• Feeling of underappreciation
  • Depression is when they are not getting the attention they desire.
  • Unstable and shallow emotions.
  • Dramatic, theatrical, and extreme emotional expression to the point of embarrassment to others around them.
  • Unnecessary and persistent use of charm and flirtation.
  • Extreme concern with physical appearance.
  • Wearing bright-colored, revealing, or extravagant clothing to draw attention to their physical appearance.
  • Inappropriate and provocative sexual advances towards people they are not sexually attracted to.
  • Speak loudly, in an impressionistic and dramatic manner.
  • Express strong opinions with little to no facts or details to back them up.
  • Gullible and easily influenced by people they admire.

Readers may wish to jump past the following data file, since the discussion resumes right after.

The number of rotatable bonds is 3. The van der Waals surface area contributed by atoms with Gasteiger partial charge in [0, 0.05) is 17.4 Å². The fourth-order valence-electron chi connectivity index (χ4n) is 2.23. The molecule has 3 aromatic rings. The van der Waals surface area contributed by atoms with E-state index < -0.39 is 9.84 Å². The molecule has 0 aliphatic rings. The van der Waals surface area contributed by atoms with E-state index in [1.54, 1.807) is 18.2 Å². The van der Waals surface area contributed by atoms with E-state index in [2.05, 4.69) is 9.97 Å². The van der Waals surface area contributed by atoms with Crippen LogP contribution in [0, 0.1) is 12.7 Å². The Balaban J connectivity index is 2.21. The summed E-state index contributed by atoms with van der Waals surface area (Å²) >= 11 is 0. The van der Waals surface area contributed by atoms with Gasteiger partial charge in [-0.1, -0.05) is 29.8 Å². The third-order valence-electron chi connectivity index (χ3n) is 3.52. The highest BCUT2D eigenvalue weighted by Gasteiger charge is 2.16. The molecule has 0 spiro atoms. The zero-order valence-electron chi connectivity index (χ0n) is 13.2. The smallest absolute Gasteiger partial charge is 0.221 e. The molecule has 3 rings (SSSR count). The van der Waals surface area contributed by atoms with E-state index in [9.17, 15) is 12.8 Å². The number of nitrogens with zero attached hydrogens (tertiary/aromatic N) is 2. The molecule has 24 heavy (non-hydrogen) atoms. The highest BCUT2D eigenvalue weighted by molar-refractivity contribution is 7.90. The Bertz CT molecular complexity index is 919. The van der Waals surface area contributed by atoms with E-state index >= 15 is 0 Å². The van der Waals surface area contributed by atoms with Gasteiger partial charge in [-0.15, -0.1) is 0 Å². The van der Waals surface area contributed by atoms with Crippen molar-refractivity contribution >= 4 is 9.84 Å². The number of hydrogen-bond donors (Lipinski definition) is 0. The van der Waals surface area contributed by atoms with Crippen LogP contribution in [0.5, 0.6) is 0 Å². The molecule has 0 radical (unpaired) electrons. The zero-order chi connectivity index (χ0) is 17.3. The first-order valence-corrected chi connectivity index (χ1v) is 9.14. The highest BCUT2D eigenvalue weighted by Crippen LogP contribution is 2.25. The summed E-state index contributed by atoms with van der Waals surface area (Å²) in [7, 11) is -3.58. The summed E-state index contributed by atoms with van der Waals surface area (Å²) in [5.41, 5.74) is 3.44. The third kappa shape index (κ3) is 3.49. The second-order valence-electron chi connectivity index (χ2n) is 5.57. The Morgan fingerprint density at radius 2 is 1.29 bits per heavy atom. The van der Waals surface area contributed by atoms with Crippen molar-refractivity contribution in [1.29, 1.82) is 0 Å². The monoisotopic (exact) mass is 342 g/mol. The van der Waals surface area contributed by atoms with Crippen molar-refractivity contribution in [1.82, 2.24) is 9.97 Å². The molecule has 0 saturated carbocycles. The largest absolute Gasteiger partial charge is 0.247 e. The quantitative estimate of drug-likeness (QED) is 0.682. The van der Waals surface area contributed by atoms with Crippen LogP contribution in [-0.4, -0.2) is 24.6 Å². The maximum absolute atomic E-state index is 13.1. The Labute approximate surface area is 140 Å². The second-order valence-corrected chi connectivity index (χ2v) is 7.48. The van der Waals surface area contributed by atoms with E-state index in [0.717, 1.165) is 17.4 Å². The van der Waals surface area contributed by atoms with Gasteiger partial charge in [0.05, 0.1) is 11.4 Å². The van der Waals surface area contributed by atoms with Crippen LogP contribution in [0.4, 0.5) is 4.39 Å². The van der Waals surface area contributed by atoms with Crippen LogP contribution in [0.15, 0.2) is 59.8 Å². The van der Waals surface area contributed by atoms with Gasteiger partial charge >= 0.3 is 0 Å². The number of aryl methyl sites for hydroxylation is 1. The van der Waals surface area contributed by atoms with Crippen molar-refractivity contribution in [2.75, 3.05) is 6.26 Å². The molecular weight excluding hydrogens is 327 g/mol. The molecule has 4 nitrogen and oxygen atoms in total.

• Believe their relationships with others are more important than they usually are.
  • Inability to maintain meaningful relationships and often engage in fake and shallow interactions with others.
  • Enjoy and desire instant gratification and easily get bored and frustrated.
  • Constantly desire reassurance or approval of others.
  • Use of their social skills to manipulate others into making them the center of attention.
  • Not thinking their actions through and making rash decisions.
  • Discomfort in situations or events where they are not the center of attention could lead to not following through with events.
  • Attempt suicide to get attention.
  • Excess sensitivity to corrections, criticisms, or disapproval.

Other symptoms like extravagance, vanity, and seductiveness are also common in women diagnosed with this disorder. These symptoms typically do not surface completely until the age of 15 and diagnosis and treatment only averagely occur at the age of 40.